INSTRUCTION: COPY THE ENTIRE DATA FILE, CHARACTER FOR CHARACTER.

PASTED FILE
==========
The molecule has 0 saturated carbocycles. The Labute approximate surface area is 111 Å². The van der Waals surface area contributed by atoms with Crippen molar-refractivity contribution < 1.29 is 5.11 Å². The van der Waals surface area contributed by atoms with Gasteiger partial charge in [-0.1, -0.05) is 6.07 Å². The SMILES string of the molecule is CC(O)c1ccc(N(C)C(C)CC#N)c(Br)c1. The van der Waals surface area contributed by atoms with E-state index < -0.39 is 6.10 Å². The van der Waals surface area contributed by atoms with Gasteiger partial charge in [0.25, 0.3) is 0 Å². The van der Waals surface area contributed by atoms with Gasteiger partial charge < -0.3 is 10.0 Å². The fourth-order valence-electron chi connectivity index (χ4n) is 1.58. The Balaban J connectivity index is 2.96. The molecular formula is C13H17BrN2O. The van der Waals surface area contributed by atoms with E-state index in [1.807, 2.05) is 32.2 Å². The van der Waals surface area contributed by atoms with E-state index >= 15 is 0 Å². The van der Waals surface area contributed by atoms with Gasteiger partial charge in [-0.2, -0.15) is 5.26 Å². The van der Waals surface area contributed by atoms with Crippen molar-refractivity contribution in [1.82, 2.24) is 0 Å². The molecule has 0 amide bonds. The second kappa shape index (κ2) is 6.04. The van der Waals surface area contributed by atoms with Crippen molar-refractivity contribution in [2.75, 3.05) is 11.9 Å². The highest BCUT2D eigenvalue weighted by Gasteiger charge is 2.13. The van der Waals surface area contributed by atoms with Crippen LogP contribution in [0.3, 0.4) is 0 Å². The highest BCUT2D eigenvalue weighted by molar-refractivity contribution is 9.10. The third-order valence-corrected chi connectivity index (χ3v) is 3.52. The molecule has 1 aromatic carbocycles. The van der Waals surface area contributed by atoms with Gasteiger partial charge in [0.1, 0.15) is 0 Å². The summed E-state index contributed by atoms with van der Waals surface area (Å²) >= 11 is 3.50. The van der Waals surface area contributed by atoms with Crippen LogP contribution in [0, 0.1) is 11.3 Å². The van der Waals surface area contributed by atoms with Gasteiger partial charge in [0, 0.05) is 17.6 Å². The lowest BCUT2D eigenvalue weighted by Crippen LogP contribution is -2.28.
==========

The molecule has 0 saturated carbocycles. The Labute approximate surface area is 111 Å². The van der Waals surface area contributed by atoms with Crippen molar-refractivity contribution < 1.29 is 5.11 Å². The van der Waals surface area contributed by atoms with Gasteiger partial charge in [-0.1, -0.05) is 6.07 Å². The SMILES string of the molecule is CC(O)c1ccc(N(C)C(C)CC#N)c(Br)c1. The van der Waals surface area contributed by atoms with E-state index < -0.39 is 6.10 Å². The van der Waals surface area contributed by atoms with Gasteiger partial charge in [0.25, 0.3) is 0 Å². The van der Waals surface area contributed by atoms with Gasteiger partial charge < -0.3 is 10.0 Å². The fourth-order valence-electron chi connectivity index (χ4n) is 1.58. The Balaban J connectivity index is 2.96. The molecular formula is C13H17BrN2O. The van der Waals surface area contributed by atoms with E-state index in [1.807, 2.05) is 32.2 Å². The van der Waals surface area contributed by atoms with E-state index >= 15 is 0 Å². The van der Waals surface area contributed by atoms with Gasteiger partial charge in [-0.2, -0.15) is 5.26 Å². The van der Waals surface area contributed by atoms with Crippen molar-refractivity contribution in [1.82, 2.24) is 0 Å². The molecule has 0 amide bonds. The second kappa shape index (κ2) is 6.04. The van der Waals surface area contributed by atoms with Crippen molar-refractivity contribution in [2.75, 3.05) is 11.9 Å². The highest BCUT2D eigenvalue weighted by Gasteiger charge is 2.13. The van der Waals surface area contributed by atoms with Crippen LogP contribution in [0.3, 0.4) is 0 Å². The highest BCUT2D eigenvalue weighted by molar-refractivity contribution is 9.10. The third-order valence-corrected chi connectivity index (χ3v) is 3.52. The molecule has 1 aromatic carbocycles. The van der Waals surface area contributed by atoms with Gasteiger partial charge in [0.1, 0.15) is 0 Å². The summed E-state index contributed by atoms with van der Waals surface area (Å²) >= 11 is 3.50. The van der Waals surface area contributed by atoms with Crippen LogP contribution in [0, 0.1) is 11.3 Å². The van der Waals surface area contributed by atoms with Gasteiger partial charge in [0, 0.05) is 17.6 Å². The lowest BCUT2D eigenvalue weighted by Crippen LogP contribution is -2.28.